• Aggarwal S, Ichikawa H, Takada Y, Sandur SK, Shishodia S, Aggarwal BB.  Curcumin (diferuloylmethane) down-regulates expression of cell proliferation and antiapoptotic and metastatic gene products through suppression of IkappaBalpha kinase and Akt activation. Mol Pharmacol. 2006 Jan;69(1):195-206. Epub 2005 Oct 11.
  • Bharti AC, Donato N, Singh S, Aggarwal BB. Curcumin (diferuloylmethane) down-regulates the constitutive activation of nuclear factor-kappa B and IkappaBalpha kinase in human multiple myeloma cells, leading to suppression of proliferation and induction of apoptosis. Blood. 2003 Feb 1;101(3):1053-62. Epub 2002 Sep 5.
  • Brouet I, Ohshima H. Curcumin, an anti-tumour promoter and anti-inflammatory agent, inhibits induction of nitric oxide synthase in activated macrophages. Biochem Biophys Res Commun. 1995 Jan 17;206(2):533-40
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  • Kang G, Kong PJ, Yuh YJ, Lim SY, Yim SV, Chun W, Kim SS. Curcumin Suppresses Lipopolysaccharide-Induced Cyclooxygenase-2 Expression by Inhibiting Activator Protein 1 and Nuclear Factor kappaB Bindings in BV2 Microglial Cells. J Pharmacol Sci. 2004 Mar;94(3):325-8.
  • Karunagaran D, Rashmi R, Kumar TR. Induction of apoptosis by curcumin and its implications for cancer therapy. Curr Cancer Drug Targets. 2005 Mar;5(2):117-29. Review.
  • Khor TO, Keum YS, Lin W, Kim JH, Hu R, Shen G, Xu C, Gopalakrishnan A, Reddy B, Zheng X, Conney AH, Kong AN. Combined inhibitory effects of curcumin and phenethyl isothiocyanate on the growth of human PC-3 prostate xenografts in immunodeficient mice. Cancer Res. 2006 Jan 15;66(2):613-21.
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  • Lambert JD, Hong J, Yang GY, Liao J, Yang CS. Inhibition of carcinogenesis by polyphenols: evidence from laboratory investigations. Am J Clin Nutr. 2005 Jan;81(1 Suppl):284S-291S. Review.
  • Leu TH, Maa MC. The molecular mechanisms for the antitumorigenic effect of curcumin. Curr Med Chem Anticancer Agents. 2002 May;2(3):357-70. Review.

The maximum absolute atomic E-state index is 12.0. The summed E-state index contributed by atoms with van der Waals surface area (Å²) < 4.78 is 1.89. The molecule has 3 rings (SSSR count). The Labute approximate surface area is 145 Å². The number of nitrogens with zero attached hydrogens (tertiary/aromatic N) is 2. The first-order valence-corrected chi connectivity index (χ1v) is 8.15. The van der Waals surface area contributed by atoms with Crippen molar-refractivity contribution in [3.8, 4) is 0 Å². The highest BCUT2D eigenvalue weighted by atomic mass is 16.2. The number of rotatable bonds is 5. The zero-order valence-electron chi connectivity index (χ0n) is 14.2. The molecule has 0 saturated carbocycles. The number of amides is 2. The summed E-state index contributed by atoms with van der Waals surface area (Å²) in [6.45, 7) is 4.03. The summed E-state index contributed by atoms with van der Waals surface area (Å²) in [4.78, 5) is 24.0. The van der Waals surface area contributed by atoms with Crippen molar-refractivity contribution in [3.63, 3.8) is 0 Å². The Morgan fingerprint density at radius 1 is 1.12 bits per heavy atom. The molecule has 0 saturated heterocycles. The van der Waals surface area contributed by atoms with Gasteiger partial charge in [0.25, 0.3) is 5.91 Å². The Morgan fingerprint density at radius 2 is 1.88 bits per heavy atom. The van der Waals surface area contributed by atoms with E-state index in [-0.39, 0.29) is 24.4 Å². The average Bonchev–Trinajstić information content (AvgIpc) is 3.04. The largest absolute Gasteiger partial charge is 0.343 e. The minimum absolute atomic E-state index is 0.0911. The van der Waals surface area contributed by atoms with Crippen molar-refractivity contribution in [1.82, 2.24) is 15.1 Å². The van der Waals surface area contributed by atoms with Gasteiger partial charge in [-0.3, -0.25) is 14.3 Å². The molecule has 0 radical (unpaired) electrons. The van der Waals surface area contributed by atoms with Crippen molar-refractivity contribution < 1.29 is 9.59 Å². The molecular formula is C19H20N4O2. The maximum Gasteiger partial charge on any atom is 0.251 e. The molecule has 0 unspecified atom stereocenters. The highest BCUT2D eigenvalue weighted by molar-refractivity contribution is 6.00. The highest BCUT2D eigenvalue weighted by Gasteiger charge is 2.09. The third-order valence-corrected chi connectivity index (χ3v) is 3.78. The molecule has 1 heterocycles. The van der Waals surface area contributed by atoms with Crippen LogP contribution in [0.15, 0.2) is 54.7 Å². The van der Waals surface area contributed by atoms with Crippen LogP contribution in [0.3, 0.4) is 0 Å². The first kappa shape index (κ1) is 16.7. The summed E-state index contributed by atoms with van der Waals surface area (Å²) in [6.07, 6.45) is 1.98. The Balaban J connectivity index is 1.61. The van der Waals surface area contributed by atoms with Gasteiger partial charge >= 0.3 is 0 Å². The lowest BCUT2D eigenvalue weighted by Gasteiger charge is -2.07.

• Li L, Aggarwal BB, Shishodia S, Abbruzzese J, Kurzrock R. Nuclear factor-kappaB and IkappaB kinase are constitutively active in human pancreatic cells, and their down-regulation by curcumin (diferuloylmethane) is associated with the suppression of proliferation and the induction of apoptosis. Cancer. 2004 Nov 15;101(10):2351-62.
  • Liacini A, Sylvester J, Li WQ, Huang W, Dehnade F, Ahmad M, Zafarullah M. Induction of matrix metalloproteinase-13 gene expression by TNF-alpha is mediated by MAP kinases, AP-1, and NF-kappaB transcription factors in articular chondrocytes. Exp Cell Res. 2003 Aug 1;288(1):208-17.
  • Lim GP, Chu T, Yang F, Beech W, Frautschy SA, Cole GM. The curry spice curcumin reduces oxidative damage and amyloid pathology in an Alzheimer transgenic mouse. J Neurosci. 2001 Nov 1;21(21):8370-7.
  • Lin JK, Lin-Shiau SY. Mechanisms of cancer chemoprevention by curcumin. Proc Natl Sci Counc Repub China B. 2001 Apr;25(2):59-66. Review.
  • Lin JK, Pan MH, Lin-Shiau SY. Recent studies on the biofunctions and biotransformations of curcumin. Biofactors. 2000;13(1-4):153-8. Review.
  • Mohandas KM, Desai DC. Epidemiology of digestive tract cancers in India. V. Large and small bowel. Indian J Gastroenterol. 1999 Jul-Sep;18(3):118-21. Review.
  • Mohandas KM, Jagannath P. Epidemiology of digestive tract cancers in India. VI. Projected burden in the new millennium and the need for primary prevention. Indian J Gastroenterol. 2000 Apr-Jun;19(2):74-8.
  • Narayan S. Curcumin, a multi-functional chemopreventive agent, blocks growth of colon cancer cells by targeting beta-catenin-mediated transactivation and cell-cell adhesion pathways. J Mol Histol. 2004 Mar;35(3):301-7. Review.
  • Onoda M, Inano H. Effect of curcumin on the production of nitric oxide by cultured rat mammary gland. Nitric Oxide. 2000 Oct;4(5):505-15.
  • Pan MH, Lin-Shiau SY, Lin JK. Comparative studies on the suppression of nitric oxide synthase by curcumin and its hydrogenated metabolites through down-regulation of IkappaB kinase and NFkappaB activation in macrophages. Biochem Pharmacol. 2000 Dec 1;60(11):1665-76.
  • Park JM, Adam RM, Peters CA, Guthrie PD, Sun Z, Klagsbrun M, Freeman MR. AP-1 mediates stretch-induced expression of HB-EGF in bladder smooth muscle cells. Am J Physiol. 1999 Aug;277(2 Pt 1):C294-301.
  • Phan TT, See P, Lee ST, Chan SY. Protective effects of curcumin against oxidative damage on skin cells in vitro: its implication for wound healing. J Trauma. 2001 Nov;51(5):927-31.
  • Plummer SM, Holloway KA, Manson MM, Munks RJ, Kaptein A, Farrow S, Howells L. Inhibition of cyclo-oxygenase 2 expression in colon cells by the chemopreventive agent curcumin involves inhibition of NF-kappaB activation via the NIK/IKK signalling complex. Oncogene. 1999 Oct 28;18(44):6013-20.
  • Ramirez-Tortosa MC, Mesa MD, Aguilera MC, Quiles JL, Baro L, Ramirez-Tortosa CL, Martinez-Victoria E, Gil A. Oral administration of a turmeric extract inhibits LDL oxidation and has hypocholesterolemic effects in rabbits with experimental atherosclerosis. Atherosclerosis. 1999 Dec;147(2):371-8.
  • Rao CV, et al. Antioxidant activity of curcumin and related compounds. Lipid peroxide formation in experimental inflammation. Cancer Res 1993;55:259.
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  • Satoskar RR, Shah SJ, Shenoy SG. Evaluation of anti-inflammatory property of curcumin (diferuloyl methane) in patients with postoperative inflammation. Int J Clin Pharmacol Ther Toxicol. 1986 Dec;24(12):651-4.